My brand-new sneakers are white and radiant. My mother bought them a few days ago, and this is the first time I get to wear them. (I have come to refer to the events that surrounded them as “The Incident with the White Sneakers.”)
The man said to meet him near the train station in front of McDonald’s. (I was twelve. My family had fled the brutal repression of a popular uprising, and we’d been living in Paris for a couple of months.) It’s early spring. The sky is intensely blue. (On cold, crisp days like this, things and people were clearly outlined. The rest of the time, they were hostile shades, barely there. I spent most of my time in my head.)
I’m in the metro. Noon: the carriage is empty. I gaze lovingly at my white sneakers. They glow, for they have been enchanted by a witch. (I was lonely; deep forests and witches and spaceships made Paris a slightly less scary place.)
I’d met the man online, in the halls of a yellow and white chatroom for gamers. (In the twenty years since, it has turned into a hotbed for a distinctive, teenage brand of the French alt-right.) It’s a cozy place, a tavern where one meets fellow travelers around the fireplace. I spend a lot of time there. This man—no picture of him, barely a name—showers me with attention and says that I am special and, indeed, I am, just look at my white sneakers and me riding the metro and tell me I’m not special. (That we met online is so textbook, I refused for years to name the incident for what it was.)
I’m in the metro, feeling not-very lonely for once. My white sneakers shimmer. He lives in another city. He’s on his way somewhere and has a couple of hours to kill in Paris. That’s what he said. We meet. (I don’t remember that moment. I talk and nod, but really, I am on a spaceship, and I’ve got my feet up on the control panel, white sneakers shimmering like the stars behind them.) He suggests we grab a burger. (We’re lazily orbiting a forest planet, admiring its galaxy-famous trees, titanic things that pierce the stratosphere.)
As I reach out to pay at the counter (money I had stolen from my mother’s purse), he says: “This one’s on me, you’ll pay me in kind later.” (In French: payer en nature, which sounded to me like a frolic in purple and white fields of alien flowers.) We eat. Then, we go for a walk. (I don’t remember what his voice was like, but it had a quiver to it. I would barely recognize him today, except for the droopy lips, trembling voice, and something in his eyes that clashed with the radiance of my sneakers.)
We’re walking down the Boulevard Montparnasse. All of a sudden, as if it had been planned, a door opens, and a little old lady shuffles out. He waits a half a second for her to turn the corner, uses his foot to keep the door ajar, and shoves me inside. And there we are, on the last floor, sitting on the staircase, two friends, talking.
“Let’s get comfortable.” He smiles.
(How repulsive I found him: he was older, and had a chin so weak that his face looked like melted caramel. But he was, well, there, and I was a polite child, and I had said I would meet him, so I couldn’t just leave now, could I?)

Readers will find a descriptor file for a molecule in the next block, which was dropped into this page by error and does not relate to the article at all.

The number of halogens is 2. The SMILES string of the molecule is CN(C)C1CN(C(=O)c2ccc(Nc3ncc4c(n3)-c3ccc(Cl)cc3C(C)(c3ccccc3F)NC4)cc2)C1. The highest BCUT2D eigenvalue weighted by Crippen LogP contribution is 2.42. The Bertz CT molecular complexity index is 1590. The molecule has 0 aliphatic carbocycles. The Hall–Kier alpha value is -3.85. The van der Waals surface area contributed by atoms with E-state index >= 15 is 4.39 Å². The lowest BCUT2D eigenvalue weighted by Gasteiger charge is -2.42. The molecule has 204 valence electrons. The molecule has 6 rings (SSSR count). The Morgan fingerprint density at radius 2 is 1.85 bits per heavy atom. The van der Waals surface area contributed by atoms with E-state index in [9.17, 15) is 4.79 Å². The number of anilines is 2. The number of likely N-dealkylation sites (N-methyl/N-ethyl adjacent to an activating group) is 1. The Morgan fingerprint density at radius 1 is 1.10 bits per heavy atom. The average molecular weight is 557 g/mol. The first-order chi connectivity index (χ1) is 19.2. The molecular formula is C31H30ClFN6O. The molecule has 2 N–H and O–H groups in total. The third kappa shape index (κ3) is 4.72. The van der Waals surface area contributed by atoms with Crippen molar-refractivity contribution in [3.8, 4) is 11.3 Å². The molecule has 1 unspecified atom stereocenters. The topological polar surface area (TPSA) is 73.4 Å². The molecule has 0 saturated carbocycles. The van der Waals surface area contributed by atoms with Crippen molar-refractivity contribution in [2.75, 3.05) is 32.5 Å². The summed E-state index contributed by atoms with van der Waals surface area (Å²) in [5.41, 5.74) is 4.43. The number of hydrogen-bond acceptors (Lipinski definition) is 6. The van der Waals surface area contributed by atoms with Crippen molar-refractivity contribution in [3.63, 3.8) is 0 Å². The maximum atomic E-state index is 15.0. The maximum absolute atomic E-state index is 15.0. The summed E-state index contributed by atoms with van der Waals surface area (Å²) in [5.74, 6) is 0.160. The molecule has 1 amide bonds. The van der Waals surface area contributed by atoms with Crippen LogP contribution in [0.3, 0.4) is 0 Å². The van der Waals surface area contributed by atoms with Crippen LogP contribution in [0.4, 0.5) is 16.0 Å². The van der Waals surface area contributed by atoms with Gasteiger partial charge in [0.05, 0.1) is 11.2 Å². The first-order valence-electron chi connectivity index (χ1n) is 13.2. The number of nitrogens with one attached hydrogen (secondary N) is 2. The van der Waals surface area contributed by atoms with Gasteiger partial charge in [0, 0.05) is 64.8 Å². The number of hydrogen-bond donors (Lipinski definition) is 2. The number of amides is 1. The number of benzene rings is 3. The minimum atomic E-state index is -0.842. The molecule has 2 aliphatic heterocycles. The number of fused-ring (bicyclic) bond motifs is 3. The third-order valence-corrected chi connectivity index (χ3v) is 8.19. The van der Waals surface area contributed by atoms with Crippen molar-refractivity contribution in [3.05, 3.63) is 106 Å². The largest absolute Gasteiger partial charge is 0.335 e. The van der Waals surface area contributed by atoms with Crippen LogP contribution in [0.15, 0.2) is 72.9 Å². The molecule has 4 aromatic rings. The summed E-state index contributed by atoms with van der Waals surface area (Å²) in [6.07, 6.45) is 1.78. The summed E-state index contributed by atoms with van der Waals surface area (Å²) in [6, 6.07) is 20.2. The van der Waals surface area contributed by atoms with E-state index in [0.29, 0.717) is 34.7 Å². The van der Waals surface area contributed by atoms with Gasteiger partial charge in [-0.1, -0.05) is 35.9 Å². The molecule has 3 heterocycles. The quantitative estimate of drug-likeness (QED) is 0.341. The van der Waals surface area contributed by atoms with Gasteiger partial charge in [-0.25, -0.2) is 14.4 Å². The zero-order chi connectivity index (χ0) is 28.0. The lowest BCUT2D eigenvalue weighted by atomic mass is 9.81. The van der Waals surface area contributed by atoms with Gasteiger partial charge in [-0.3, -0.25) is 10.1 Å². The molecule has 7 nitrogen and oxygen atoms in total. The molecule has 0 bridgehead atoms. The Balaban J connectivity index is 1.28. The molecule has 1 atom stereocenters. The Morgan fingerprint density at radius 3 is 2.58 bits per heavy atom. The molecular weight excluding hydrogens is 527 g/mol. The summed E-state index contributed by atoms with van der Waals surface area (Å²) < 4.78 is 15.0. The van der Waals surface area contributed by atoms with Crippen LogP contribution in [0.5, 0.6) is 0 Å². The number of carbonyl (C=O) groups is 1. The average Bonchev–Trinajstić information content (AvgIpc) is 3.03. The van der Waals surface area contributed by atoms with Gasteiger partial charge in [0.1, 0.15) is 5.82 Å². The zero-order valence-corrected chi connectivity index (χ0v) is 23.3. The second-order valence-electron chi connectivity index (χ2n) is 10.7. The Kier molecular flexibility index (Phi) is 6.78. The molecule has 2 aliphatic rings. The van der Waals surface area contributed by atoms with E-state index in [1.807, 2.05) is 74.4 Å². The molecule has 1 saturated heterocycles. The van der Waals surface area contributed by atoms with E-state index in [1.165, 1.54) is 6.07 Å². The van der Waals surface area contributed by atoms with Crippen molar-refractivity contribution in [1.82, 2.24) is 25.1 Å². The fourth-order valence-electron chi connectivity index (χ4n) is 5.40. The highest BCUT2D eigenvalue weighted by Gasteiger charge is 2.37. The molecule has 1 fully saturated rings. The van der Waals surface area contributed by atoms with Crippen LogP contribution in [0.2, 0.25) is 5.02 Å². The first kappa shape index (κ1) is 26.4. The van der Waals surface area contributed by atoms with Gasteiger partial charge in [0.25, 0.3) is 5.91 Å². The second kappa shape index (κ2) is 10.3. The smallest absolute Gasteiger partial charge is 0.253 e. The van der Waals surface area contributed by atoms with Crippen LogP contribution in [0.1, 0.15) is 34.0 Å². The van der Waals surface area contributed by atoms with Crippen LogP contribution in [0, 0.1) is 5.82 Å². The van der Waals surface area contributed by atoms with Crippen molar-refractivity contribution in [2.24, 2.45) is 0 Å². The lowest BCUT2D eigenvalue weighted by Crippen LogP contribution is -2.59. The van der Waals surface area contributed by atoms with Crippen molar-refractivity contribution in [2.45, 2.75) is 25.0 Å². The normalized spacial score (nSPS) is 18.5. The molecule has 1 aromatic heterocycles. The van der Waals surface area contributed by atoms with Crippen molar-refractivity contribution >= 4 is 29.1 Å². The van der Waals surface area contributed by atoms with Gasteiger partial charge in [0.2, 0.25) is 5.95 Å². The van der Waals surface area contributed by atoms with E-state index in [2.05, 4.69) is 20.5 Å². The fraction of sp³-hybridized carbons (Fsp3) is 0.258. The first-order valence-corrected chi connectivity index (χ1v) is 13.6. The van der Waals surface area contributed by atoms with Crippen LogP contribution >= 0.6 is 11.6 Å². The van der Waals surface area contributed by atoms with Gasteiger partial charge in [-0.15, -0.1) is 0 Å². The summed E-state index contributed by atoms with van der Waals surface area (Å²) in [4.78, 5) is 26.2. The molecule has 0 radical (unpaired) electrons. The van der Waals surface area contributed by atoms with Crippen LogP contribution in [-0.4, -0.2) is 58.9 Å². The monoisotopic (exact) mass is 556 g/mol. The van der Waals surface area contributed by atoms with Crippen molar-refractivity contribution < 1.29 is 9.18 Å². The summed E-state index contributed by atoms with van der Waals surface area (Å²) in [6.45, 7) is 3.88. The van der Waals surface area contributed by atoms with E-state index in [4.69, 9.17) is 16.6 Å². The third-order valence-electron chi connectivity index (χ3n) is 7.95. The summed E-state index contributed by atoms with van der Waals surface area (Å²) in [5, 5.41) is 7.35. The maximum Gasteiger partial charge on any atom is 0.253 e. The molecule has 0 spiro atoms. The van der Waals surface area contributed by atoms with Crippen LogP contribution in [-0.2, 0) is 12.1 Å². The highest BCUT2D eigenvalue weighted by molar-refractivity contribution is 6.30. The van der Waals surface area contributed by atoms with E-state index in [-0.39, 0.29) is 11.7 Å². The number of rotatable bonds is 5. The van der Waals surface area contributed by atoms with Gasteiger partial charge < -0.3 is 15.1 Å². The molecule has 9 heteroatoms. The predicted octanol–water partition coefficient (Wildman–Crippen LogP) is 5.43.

And then in one fell swoop he says, “I want to kiss you” (I did not want to), and he is upon me, and I am keeping my eyes wide open (I did not say no), and it tastes like lemon, something sour, and I am staring at his closed eyes while he eats me with his droopy, mushy lips like an octopus (desire makes people look disgusting, greedy), and beyond his closed eyes and his hair (the hair I remember, spiky), there were my white sneakers, new but dimming, dimming, dimming—this is not something I’d want to do ever again (I see that look whenever a man leans in, eyes closed, to kiss – repulsive). Wet biscuit lips are upon me (I remember, more than anything else that followed, the taste of it, that first burst of surprise and disgust), an old sponge sucking at my tongue, and then a woman comes up the stairs, we scramble to make ourselves presentable, we say hello. (Meanwhile, we’ve landed on the forest planet. Alien children dance in meadows and around the trees.) She disappears, and he trembles, he exhales, he moans, (but I did not say no) and then, he notices me shaking (he grimaced, I recall; greed in the lines around his mouth) and he reaches out with his mouth to swallow, and now, it’s all over. (He devoured a part of me that was very secret, the part that gave a radiance to my sneakers, lapping up the witches and the forest planets and the fields of alien flowers.)
I am on the way back home. I am happy, proud as a peacock. I am very special, indeed. But in my mouth, I taste lemon—sour and gone wrong. From my seat on the metro, I stare at my white sneakers, propped across from me. They no longer radiate, but give off a soft glow. I am home. (I had never been gone for so long. What lie did I cook up?) The taste of lemon, a burst of something unwanted, is still in my mouth. Feeling less of a peacock now.
I am in the bathroom. I brush my teeth, once, twice, three times. I brush them for an hour. My gums bleed. I stare at my beautiful white sneakers.
Karim Kattan is a Palestinian writer and researcher. His first collection of short stories Préliminaires pour un verger futur was published in 2017. His PhD dissertation in comparative literature, which he completed in 2020, explores the emergence of the desert as a literary landscape in the Mediterranean region. His novel Le Palais des deux collines is forthcoming in 2021.